International Olympic Committee (IOC) President Thomas Bach hailed Estonia as an "Olympic powerhouse" after the country commemorated 100 years since its first gold medal by issuing a special silver stamp.
Weightlifter Alfred Neuland etched his name into Estonian folklore in 1920 when he became his country’s first Olympic champion.
The Games in Antwerp also saw Jüri Lossmann claim Estonia’s first ever Olympic medal when he secured silver in the marathon while Alfred Schmidt, who later changed his name to Ain Sillak, won silver in weightlifting.
To celebrate the 100th anniversary of Estonia’s maiden victory, Estonian Post issued a stamp made of pure silver depicting Neuland.
The silver stamp will be priced at €13 (£12/$15) with 500 of the 10,000 limited-edition pieces set to be sold in special gift boxes, costing €20 (£18/$24).
Bach applauded Estonian Olympic Committee (EOK) for the commemorative event as he felt Neuland’s triumph was a key moment in Estonia’s history.
"Congratulations to Estonia for the 100th anniversary of your first Olympic gold medal," Bach said.
"Estonia is an Olympic powerhouse: a small nation that continues to win medals.
"This victory puts you on the map and paved the way for a great Olympic story over the past century in which you have won more than seventy medals.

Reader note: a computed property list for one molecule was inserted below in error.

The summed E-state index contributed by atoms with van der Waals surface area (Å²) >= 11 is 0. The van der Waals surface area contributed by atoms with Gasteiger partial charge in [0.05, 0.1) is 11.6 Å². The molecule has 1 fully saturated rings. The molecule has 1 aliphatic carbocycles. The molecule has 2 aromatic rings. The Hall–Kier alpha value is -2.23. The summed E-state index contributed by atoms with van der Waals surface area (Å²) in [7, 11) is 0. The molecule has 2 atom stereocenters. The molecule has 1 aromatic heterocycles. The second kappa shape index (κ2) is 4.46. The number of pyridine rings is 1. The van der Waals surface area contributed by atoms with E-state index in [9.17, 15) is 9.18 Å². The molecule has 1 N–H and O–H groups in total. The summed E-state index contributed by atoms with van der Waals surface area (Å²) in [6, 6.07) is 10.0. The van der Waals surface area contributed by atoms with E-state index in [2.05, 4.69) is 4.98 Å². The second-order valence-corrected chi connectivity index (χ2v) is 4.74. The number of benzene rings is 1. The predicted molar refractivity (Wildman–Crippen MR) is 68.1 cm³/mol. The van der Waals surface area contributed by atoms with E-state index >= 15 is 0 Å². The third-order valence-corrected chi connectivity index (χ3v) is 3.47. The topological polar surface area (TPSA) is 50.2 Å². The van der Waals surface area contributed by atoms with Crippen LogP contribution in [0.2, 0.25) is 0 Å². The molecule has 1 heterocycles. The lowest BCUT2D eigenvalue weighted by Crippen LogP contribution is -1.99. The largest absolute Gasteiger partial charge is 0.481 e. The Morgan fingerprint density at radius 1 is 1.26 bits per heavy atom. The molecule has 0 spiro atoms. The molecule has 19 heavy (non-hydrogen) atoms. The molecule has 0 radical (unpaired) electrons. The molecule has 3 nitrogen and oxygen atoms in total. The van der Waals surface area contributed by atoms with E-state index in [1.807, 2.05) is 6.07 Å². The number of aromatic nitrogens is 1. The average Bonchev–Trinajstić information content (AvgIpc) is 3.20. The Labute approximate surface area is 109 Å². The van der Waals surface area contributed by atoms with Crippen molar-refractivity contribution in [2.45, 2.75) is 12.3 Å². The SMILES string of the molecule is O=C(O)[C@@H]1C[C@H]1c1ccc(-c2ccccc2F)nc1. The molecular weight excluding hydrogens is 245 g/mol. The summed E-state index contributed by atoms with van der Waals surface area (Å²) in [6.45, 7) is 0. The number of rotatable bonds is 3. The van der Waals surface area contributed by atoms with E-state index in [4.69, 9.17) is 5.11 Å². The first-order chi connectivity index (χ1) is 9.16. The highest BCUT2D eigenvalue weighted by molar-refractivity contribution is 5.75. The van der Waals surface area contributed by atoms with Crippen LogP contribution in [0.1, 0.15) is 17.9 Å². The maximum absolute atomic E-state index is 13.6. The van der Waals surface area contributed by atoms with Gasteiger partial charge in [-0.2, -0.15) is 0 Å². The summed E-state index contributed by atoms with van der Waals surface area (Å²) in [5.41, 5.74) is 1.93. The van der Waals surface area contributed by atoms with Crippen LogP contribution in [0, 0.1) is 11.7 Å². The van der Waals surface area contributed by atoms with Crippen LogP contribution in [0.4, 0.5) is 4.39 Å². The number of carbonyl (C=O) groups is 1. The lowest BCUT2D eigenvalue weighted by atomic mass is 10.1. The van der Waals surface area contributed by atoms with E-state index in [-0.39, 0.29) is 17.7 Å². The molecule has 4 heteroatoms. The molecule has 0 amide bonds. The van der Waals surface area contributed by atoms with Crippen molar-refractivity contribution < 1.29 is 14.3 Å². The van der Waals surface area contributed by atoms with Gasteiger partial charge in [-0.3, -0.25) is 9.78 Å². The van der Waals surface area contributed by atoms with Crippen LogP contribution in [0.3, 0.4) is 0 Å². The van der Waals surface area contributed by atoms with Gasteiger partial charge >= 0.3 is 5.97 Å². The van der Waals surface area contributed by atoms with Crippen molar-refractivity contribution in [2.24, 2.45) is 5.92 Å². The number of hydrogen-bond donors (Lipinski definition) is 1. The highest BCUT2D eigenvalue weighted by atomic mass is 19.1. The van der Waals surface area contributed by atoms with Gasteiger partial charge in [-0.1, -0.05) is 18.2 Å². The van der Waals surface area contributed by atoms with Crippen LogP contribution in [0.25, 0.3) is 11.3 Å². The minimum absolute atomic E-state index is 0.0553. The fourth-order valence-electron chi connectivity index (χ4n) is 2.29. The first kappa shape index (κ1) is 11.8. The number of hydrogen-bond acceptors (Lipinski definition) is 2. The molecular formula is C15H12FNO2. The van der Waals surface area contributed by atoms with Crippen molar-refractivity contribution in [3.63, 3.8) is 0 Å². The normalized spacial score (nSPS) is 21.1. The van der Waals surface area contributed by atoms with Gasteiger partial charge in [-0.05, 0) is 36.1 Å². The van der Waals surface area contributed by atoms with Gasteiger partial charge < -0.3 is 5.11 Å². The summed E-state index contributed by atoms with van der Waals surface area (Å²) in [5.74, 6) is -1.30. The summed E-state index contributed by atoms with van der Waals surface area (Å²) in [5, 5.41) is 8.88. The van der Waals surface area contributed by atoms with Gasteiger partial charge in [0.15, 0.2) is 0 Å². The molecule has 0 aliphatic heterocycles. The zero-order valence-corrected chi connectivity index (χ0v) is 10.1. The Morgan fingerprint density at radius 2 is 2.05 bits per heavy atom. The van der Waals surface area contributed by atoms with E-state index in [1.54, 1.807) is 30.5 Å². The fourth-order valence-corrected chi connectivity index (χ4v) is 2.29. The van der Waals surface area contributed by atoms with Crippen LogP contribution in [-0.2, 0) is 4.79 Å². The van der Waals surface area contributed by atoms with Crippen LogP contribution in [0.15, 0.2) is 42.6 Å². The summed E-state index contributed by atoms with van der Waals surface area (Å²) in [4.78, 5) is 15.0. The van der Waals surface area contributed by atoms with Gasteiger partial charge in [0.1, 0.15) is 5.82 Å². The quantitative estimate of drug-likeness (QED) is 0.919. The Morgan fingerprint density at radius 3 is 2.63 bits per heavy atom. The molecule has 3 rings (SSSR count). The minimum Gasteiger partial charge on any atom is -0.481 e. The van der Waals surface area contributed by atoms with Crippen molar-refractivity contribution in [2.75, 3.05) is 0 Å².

"My thanks and gratitude go to the Estonian Olympic Committee under the able leadership of its President Urmas Sõõrumaa for continuing to spread the Olympic values throughout the country.
"Here's to the next 100 years of sporting excellence."
Neuland’s victory in Antwerp was overwhelming as he recorded the best results in all the lifts in the lightweight class.
He lifted 72.5 kilograms in the one-hand snatch, 75kg in the one-hand clean and jerk and 110kg in the two-hand clean and jerk.
During his career, Valga-born Neuland set 10 Olympic and world records. He was also the first two-time Estonian Olympic medal winner having won silver in the middleweight class during the 1924 Games in Paris.
EOK President Urmas Sõõrumaa added: "Alfred Neuland fought in World War One, defended his country, excelled in sport, managed to go to Antwerp and bring back gold.
"He was also a businessman, coach, and referee.
"I would like to remind our future heroes that doing sports alone could take you to the goal, but victories will be sweeter, and you can become your nation’s legend if you take a broader look at society.
"Let us hold Estonian sport’s banner high!"
The Estonian delegation that were sent to Antwerp comprised of 14 athletes who competed in weightlifting, wrestling and athletics.
Kalle Voolaid, historian at the Estonian Sports and Olympic Museum, said Estonia’s participation and success at the 1920 Games was not only an important milestone in the country’s sporting history but also as a state.
"This was the moment when the young Republic of Estonia had to strive for international recognition in order to survive," Voolaid said.
"We were not immediately accepted in the league of nations, the United Nations' predecessor, but smart Estonians decided to look for other options and taking part in the Olympics under its own flag was Estonia’s first major instance of international recognition.
"The remarkable performance of our athletes, the Olympic medals they won as well as being mentioned by Pierre de Coubertin himself showed that recognition had indeed been granted."